Vertigo's NOCHE ROJA Takes Crime Noir South of the Border

NOCHE ROJA Takes Crime Noir South

For writer Simon Oliver, his experience living in Honduras and his interest in the U.S./Mexico border became the ideal backdrop for his latest project, the Vertigo Crime book Noche Roja.

The original graphic novel, which comes out later this month, has already won rave reviews from mainstream book critics for its gripping, crime noir style. Featuring gritty, stylized artwork by Jason Latour, the book follows a hard-boiled private detective as he reluctantly investigates a series of brutal murders in a Mexican border town.

Born in the United Kingdom, Oliver came to the U.S. after living for years in Central America. Best-known to comic fans for his Vertigo series The Exterminators, Oliver brings his own experience and interests to Noche Roja, giving the story a brutally realistic view of life South of border

Noche Roja is the latest release by Vertigo Crime, the "sub-imprint" of the Vertigo line that was created in 2008. Described by Vertigo Executive Editor and VP Karen Berger as smart, edgy, sexy, crime noir fiction in graphic novel form, the imprint has published a wide variety of OGNs by some of the top creators in the industry.

Newsarama talked with Oliver to find out more about Noche Roja and its unusual setting, plus we took the opportunity to ask about the future of the Showtime adaptation of The Exterminators.

Newsarama: Simon, the murders in Noche Roja have an eerie similarity to stories we read about Mexican border towns. Yet as we discover when the story continue, there's a lot more going on here. How did you come up with the idea behind this story?

Simon Oliver: Quite a few years ago now, I started reading into the factory girl murders in Juarez, [Mexico,] and the effects that the [North American] Free Trade Agreement had on Mexico, and it kind of grew from that.

I kind of have a fascination with borders. No matter where you are in the world any point that two countries meet always ends up being the worst combination of both countries. There's no better example of that than the US/Mexico border right now.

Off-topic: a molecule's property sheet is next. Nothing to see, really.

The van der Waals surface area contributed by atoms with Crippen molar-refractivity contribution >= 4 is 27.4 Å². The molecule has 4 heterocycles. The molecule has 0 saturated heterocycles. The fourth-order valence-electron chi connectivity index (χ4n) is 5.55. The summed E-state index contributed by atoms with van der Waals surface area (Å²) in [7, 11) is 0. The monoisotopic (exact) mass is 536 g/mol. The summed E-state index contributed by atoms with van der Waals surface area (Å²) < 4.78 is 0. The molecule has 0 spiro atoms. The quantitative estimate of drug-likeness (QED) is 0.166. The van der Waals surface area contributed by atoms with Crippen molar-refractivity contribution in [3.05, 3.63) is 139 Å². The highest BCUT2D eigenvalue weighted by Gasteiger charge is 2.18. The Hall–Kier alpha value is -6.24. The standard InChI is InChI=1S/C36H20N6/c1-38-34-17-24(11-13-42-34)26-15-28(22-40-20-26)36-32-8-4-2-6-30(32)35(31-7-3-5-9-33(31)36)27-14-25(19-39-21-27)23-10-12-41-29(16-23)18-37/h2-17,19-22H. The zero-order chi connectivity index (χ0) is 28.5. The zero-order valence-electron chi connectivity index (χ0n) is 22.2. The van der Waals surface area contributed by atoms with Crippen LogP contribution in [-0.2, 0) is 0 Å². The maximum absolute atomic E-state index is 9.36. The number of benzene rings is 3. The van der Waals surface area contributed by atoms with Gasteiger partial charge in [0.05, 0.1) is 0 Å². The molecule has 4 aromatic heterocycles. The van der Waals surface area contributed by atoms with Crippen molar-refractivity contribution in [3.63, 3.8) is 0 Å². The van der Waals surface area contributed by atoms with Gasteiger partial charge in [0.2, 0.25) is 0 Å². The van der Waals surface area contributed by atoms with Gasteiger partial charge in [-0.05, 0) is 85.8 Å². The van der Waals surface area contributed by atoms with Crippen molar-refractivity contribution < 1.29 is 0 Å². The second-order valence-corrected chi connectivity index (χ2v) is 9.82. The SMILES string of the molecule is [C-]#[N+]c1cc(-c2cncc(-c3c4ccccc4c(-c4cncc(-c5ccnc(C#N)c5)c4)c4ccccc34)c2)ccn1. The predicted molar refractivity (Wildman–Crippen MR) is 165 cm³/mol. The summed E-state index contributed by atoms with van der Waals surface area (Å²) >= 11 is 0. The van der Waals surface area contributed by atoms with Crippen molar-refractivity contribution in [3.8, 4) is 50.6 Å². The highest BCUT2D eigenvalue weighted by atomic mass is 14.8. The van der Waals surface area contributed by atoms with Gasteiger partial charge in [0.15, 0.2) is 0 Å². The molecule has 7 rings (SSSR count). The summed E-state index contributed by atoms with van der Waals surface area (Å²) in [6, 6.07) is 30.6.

Far from NAFTA helping this area, since I started on this project, it's only got worse.

Nrama: What's the basic outline of the crime that's at the center of the story?

Oliver: As I mentioned above, the Juarez factory girl murders were kind of a starting point. But I had to boil it down to be able to tell any kind of story. If I went for the scope, scale and sheer craziness of the real murders, there is no way anyone would believe it. Like most of what's happening down there, it defies explanation.


In my story, I have abducted factory girls showing up mutilated and murdered on a patch wasteland, and in true noir tradition, an ex-cop, currently working in the North as a private detective, returns to Mexico to solve the murders.

Of course, nothing is as it seems, and the factory girl's case brings our detective's shadowy past back to haunt him.

The story is set in the 1990's, but I avoid too many time period references, and the cities are never named, just referred to as the north or south. If it was set today, it would probably be different, more drug-involved, as that seems to be the dominant story there now. Also, as a writer, I wanted to drop the story out of cell phone/Google range.

Nrama: Did you research the setting? I know you lived in Central America for a while. How was your own history and experience influential in the choice and development of the story's setting?

Oliver: I read. I read a lot.

Really, this is just one story in this setting. You could actually carve out an entire career just writing stories about the border.

I did happen to live in Honduras for three years in the 1990's, so I even though I live in Los Angeles now, I do feel some loose affinity towards what happens in the South.